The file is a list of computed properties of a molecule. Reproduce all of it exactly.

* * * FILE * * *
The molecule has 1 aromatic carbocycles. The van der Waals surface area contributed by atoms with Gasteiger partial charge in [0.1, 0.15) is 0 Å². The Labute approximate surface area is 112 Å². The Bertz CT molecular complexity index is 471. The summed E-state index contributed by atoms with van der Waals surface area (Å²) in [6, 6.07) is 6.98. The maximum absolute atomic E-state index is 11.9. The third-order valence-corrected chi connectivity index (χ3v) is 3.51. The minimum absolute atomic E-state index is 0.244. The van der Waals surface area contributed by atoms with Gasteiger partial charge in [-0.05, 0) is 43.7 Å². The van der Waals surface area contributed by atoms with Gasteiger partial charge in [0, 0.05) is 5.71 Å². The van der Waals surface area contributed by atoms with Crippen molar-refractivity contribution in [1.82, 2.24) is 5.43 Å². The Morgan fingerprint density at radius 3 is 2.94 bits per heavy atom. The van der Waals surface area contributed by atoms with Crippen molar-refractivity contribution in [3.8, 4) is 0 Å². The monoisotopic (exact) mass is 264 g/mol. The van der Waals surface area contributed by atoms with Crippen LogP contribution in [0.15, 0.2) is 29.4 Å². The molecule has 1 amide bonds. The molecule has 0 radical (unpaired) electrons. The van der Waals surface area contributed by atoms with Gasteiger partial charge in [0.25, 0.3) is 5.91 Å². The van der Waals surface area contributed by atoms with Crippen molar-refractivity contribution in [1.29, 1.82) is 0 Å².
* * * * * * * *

The molecule has 1 aromatic carbocycles. The van der Waals surface area contributed by atoms with Gasteiger partial charge in [0.1, 0.15) is 0 Å². The Labute approximate surface area is 112 Å². The Bertz CT molecular complexity index is 471. The summed E-state index contributed by atoms with van der Waals surface area (Å²) in [6, 6.07) is 6.98. The maximum absolute atomic E-state index is 11.9. The third-order valence-corrected chi connectivity index (χ3v) is 3.51. The minimum absolute atomic E-state index is 0.244. The van der Waals surface area contributed by atoms with Gasteiger partial charge in [-0.05, 0) is 43.7 Å². The van der Waals surface area contributed by atoms with Gasteiger partial charge in [0, 0.05) is 5.71 Å². The van der Waals surface area contributed by atoms with Crippen molar-refractivity contribution in [1.82, 2.24) is 5.43 Å². The Morgan fingerprint density at radius 3 is 2.94 bits per heavy atom. The van der Waals surface area contributed by atoms with Crippen molar-refractivity contribution in [3.8, 4) is 0 Å². The monoisotopic (exact) mass is 264 g/mol. The van der Waals surface area contributed by atoms with Crippen LogP contribution in [0.15, 0.2) is 29.4 Å². The molecule has 1 amide bonds. The molecule has 0 radical (unpaired) electrons. The van der Waals surface area contributed by atoms with Gasteiger partial charge in [0.25, 0.3) is 5.91 Å². The van der Waals surface area contributed by atoms with Crippen molar-refractivity contribution in [1.29, 1.82) is 0 Å².